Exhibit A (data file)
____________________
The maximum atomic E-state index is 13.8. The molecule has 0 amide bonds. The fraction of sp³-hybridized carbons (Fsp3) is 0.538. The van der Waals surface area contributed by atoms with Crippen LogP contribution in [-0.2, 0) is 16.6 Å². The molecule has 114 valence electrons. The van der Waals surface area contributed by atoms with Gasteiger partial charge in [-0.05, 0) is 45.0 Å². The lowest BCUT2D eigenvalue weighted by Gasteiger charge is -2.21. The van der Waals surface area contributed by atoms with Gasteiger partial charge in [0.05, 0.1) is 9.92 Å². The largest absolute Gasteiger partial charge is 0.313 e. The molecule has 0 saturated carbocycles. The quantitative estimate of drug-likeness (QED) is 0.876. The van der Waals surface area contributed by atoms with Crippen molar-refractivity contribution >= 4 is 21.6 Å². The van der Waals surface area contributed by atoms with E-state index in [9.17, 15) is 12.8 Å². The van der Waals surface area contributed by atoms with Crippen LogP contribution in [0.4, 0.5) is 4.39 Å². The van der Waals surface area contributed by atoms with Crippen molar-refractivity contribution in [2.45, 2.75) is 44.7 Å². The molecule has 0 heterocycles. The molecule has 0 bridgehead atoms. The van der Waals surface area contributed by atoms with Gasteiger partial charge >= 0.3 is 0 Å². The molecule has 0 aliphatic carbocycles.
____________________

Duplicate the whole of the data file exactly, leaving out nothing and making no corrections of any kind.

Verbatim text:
The maximum atomic E-state index is 13.8. The molecule has 0 amide bonds. The fraction of sp³-hybridized carbons (Fsp3) is 0.538. The van der Waals surface area contributed by atoms with Crippen LogP contribution in [-0.2, 0) is 16.6 Å². The molecule has 114 valence electrons. The van der Waals surface area contributed by atoms with Gasteiger partial charge in [-0.05, 0) is 45.0 Å². The lowest BCUT2D eigenvalue weighted by Gasteiger charge is -2.21. The van der Waals surface area contributed by atoms with Gasteiger partial charge in [0.05, 0.1) is 9.92 Å². The largest absolute Gasteiger partial charge is 0.313 e. The molecule has 0 saturated carbocycles. The quantitative estimate of drug-likeness (QED) is 0.876. The van der Waals surface area contributed by atoms with Crippen molar-refractivity contribution >= 4 is 21.6 Å². The van der Waals surface area contributed by atoms with E-state index in [9.17, 15) is 12.8 Å². The van der Waals surface area contributed by atoms with Crippen LogP contribution in [0.4, 0.5) is 4.39 Å². The van der Waals surface area contributed by atoms with Crippen molar-refractivity contribution in [2.45, 2.75) is 44.7 Å². The molecule has 0 heterocycles. The molecule has 0 bridgehead atoms. The van der Waals surface area contributed by atoms with Gasteiger partial charge >= 0.3 is 0 Å². The molecule has 0 aliphatic carbocycles.